"Blood Diamond" can't decide what kind of movie to be

by JD Warnock on December 10, 2006

in Print Reviews

If you’re going to make a your statement with a conscientious issue film, then do it. If instead, you want to make a fast-paced action adventure movie with a top-of-the-A-list superstar, then blockbuster away. If you try to do it all at once, you had better have the right stuff. Because if you don’t, you could fail at one – or worse both – and end up looking like a real fool. Unfortunately, director Ed Zwick’s “Blood Diamond” manages to come up short on both accounts, failing to do in two and a half hours what Kanye West did in four minutes with the song “Diamonds From Sierra Leone.” West brought focus to the same issue, told us why its important and made it entertaining as hell in the process.

Zwick is responsible for “Glory,” a truly spectacular film that is easily justified as a modern classic featuring career performances from both Morgan Freeman and Denzel Washington. So we know he can make good movies. Before I get going on “Blood Diamond,” I have to give him that. 

“Blood Diamond” is the second film in a row from Zwick that inadvertently points out one of Hollywood’s ugly bits…you can’t do blockbuster box office sales on the merits of story and message alone – you need big stars. “The Last Samurai” had all the potential in the world to be a great film. It very nearly was an intriguing tale of the final days of the Samurai in pre-modern Japan, but the narrative focused not on Japan, but on an American played by Tom Cruise, making the film a fish-out-of-water story with a little swordplay and warrior code thrown in for mega-hit appeal. The brave choice would have been to use an unknown in the Cruise role and put the focus on the Japanese characters where the soul of the story is- specifically Katsumoto- played beautifully by Ken Watanabe.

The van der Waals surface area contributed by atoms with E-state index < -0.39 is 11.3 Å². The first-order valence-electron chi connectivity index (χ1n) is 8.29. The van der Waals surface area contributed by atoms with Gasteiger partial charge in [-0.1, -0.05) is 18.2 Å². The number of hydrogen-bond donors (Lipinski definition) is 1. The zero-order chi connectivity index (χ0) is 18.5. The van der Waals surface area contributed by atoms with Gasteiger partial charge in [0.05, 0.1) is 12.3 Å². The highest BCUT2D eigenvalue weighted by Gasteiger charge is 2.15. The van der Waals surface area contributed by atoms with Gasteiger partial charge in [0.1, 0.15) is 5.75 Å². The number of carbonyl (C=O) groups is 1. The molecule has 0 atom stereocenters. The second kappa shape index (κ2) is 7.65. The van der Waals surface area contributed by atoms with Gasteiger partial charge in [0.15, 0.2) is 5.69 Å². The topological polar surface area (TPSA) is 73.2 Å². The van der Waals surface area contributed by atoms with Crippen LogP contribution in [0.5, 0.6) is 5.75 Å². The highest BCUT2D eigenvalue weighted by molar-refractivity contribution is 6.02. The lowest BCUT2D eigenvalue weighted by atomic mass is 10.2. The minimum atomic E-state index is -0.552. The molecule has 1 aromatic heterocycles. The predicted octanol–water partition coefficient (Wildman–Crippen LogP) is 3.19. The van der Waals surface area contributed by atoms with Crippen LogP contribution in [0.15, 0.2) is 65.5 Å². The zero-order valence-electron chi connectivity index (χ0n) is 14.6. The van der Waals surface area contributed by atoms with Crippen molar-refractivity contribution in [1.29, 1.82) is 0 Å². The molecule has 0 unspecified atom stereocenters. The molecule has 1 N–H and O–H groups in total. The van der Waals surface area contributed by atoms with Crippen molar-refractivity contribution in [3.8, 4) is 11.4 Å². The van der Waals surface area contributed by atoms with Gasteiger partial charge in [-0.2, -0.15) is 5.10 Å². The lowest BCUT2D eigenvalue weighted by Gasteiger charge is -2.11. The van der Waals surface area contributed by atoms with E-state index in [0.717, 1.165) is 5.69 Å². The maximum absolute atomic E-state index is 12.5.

With “Blood Diamond” we find the same basic problem. In this case, the audience travels all the way to Africa to be told the story of two white people- one South African (Leonardo DiCaprio) and one American (Jennifer Connelly). Instead of putting the focus where it belongs – on the African character, a fisherman named Soloman Vandy (Djimon Hounsou )- we have to endure the paper thin sidestory, upgraded for sales to main story. I’m talking about DiCaprio’s diamond smuggler with the hardly believeable military past and Connelly’s emotionally anemic journalist with a heart of gold.

Djimon Hounsou, on the other hand, deserves tremendous praise. He is an undeniable presence. In most of his work, he is the most riveting character in the film and threatens to outshine his costars, whomever they may be. Hounsou does absolutely everything in his power to overcome “Blood Diamond’s” shortcomings and almost makes something out of a mediocre script and a half-measure movie.

Make no mistake. “Blood Diamond” is a blockbuster-style action movie. At one point, DiCaprio and Hounsou dodge in and out of rubble and bullet-ridden cars, untouched by a constant hail of gunfire, while everything and everyone else are brutally gunned-down. Mel Gibson’s Martin Riggs or Bruce Willis’ John McClane would have fit right in had they come bounding in from off camera to save our seemingly bulletproof protagonists. There is a fine line between suspension of disbelief and downright silly.

And yet another film falls prey to the totally unnecessary dance scene. To this day, the only thing I remember of the second Matrix movie was the embarrassment I felt seeing a shirtless Morpheus ensighting a rave-riot atop a plateau in Zion. I laughed out loud at the ridiculous dance scene in “Blood Diamond” that sets up the mildly convincing connection between DiCaprio and Connelly.

A version of “Blood Diamond” made with a smaller budget and fewer expectations in the revenue department could have been amazing. All the time Zwick spends diverting your attention from the issues the screenwriter not-so-delicately rams down your throat could have been spent telling a much more nuanced and memorable story. Sadly, in “Blood Diamond’s” battle between action and issue, box office and substance, no one wins.

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